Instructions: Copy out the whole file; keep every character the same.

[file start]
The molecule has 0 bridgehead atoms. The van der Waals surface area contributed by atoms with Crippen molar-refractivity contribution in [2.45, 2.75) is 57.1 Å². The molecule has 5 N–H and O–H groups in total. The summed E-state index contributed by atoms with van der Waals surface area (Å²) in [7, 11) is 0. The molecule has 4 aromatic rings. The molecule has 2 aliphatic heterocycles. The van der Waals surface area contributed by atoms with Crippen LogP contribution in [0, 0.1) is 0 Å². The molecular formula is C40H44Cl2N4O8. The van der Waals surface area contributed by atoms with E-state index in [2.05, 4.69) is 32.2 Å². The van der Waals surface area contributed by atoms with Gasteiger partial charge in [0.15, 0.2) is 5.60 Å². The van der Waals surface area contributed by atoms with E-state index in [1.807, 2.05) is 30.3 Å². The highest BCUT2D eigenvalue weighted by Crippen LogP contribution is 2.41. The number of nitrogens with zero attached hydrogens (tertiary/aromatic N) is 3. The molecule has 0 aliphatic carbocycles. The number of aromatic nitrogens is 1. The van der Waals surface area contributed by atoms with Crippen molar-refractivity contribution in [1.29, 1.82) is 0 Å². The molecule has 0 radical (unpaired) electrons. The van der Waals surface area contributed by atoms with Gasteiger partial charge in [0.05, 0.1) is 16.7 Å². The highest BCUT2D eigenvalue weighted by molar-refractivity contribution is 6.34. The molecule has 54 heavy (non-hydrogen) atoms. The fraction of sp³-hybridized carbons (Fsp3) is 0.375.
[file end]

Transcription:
The molecule has 0 bridgehead atoms. The van der Waals surface area contributed by atoms with Crippen molar-refractivity contribution in [2.45, 2.75) is 57.1 Å². The molecule has 5 N–H and O–H groups in total. The summed E-state index contributed by atoms with van der Waals surface area (Å²) in [7, 11) is 0. The molecule has 4 aromatic rings. The molecule has 2 aliphatic heterocycles. The van der Waals surface area contributed by atoms with Crippen LogP contribution in [0, 0.1) is 0 Å². The molecular formula is C40H44Cl2N4O8. The van der Waals surface area contributed by atoms with E-state index in [2.05, 4.69) is 32.2 Å². The van der Waals surface area contributed by atoms with Gasteiger partial charge in [0.15, 0.2) is 5.60 Å². The van der Waals surface area contributed by atoms with E-state index in [1.807, 2.05) is 30.3 Å². The highest BCUT2D eigenvalue weighted by Crippen LogP contribution is 2.41. The number of nitrogens with zero attached hydrogens (tertiary/aromatic N) is 3. The molecule has 0 aliphatic carbocycles. The number of aromatic nitrogens is 1. The van der Waals surface area contributed by atoms with Crippen molar-refractivity contribution in [1.29, 1.82) is 0 Å². The molecule has 0 radical (unpaired) electrons. The van der Waals surface area contributed by atoms with Gasteiger partial charge in [0.05, 0.1) is 16.7 Å². The highest BCUT2D eigenvalue weighted by molar-refractivity contribution is 6.34. The molecule has 54 heavy (non-hydrogen) atoms. The fraction of sp³-hybridized carbons (Fsp3) is 0.375.